B: Yeah, that was priceless. And the fact that the kid was bugging out about losing his comic in the car.

L: I loved the image of him, sad about his burnt toast, walking down the lane with Dad in his bathrobe, chomping on burnt toast and peanut butter, to retrieve the car.


Brian and I have had a blast reading together and sharing our thoughts, so we have selected the book club lineup for the next 9 months. Here is what we have in store:

Tuesday, July 9, 2013

Awkward Moment Vanilla Ice Cream

About six months ago, I changed departments and found myself the center of attention in a meeting of about 40 team leads I had just met. “Tell us something about yourself,” said the developer leading the meeting. “What’s your favorite kind of ice cream?”

I could barely contain my glee. “Vanilla! I love vanilla.”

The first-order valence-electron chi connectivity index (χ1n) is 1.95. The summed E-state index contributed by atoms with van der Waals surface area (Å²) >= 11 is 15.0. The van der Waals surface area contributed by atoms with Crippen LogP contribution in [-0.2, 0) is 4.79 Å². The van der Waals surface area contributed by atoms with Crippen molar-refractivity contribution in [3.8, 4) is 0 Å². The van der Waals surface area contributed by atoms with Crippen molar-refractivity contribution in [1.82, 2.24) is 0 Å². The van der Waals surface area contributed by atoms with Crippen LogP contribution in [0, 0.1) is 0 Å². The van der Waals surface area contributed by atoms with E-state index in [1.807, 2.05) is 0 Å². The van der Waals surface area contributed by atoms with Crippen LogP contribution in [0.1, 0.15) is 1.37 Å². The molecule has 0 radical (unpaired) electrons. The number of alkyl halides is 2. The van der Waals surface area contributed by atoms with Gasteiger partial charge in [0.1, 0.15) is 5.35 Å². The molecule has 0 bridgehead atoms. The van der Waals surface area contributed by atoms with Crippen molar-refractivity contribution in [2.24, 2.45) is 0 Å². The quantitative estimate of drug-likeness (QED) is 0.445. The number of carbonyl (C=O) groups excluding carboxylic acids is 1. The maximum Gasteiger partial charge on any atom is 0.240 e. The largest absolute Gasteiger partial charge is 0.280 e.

He paused, nodded. Shuffling uncomfortably, he cleared his throat and quickly changed the subject. “So, quality. Let’s get a look at those numbers…”

Indignant, I stewed in my seat. Why is vanilla an awkward favorite flavor? It is just as exciting as any other flavor! And what kind of introductory mechanism is an ice cream flavor, anyway? Are pistachio people weird and slightly green? Are French vanilla people boring and a little snooty? A tad promiscuous by American standards? Maybe the responsibility of the awkward moment lies not with the answer, but with the awkward-question-asker.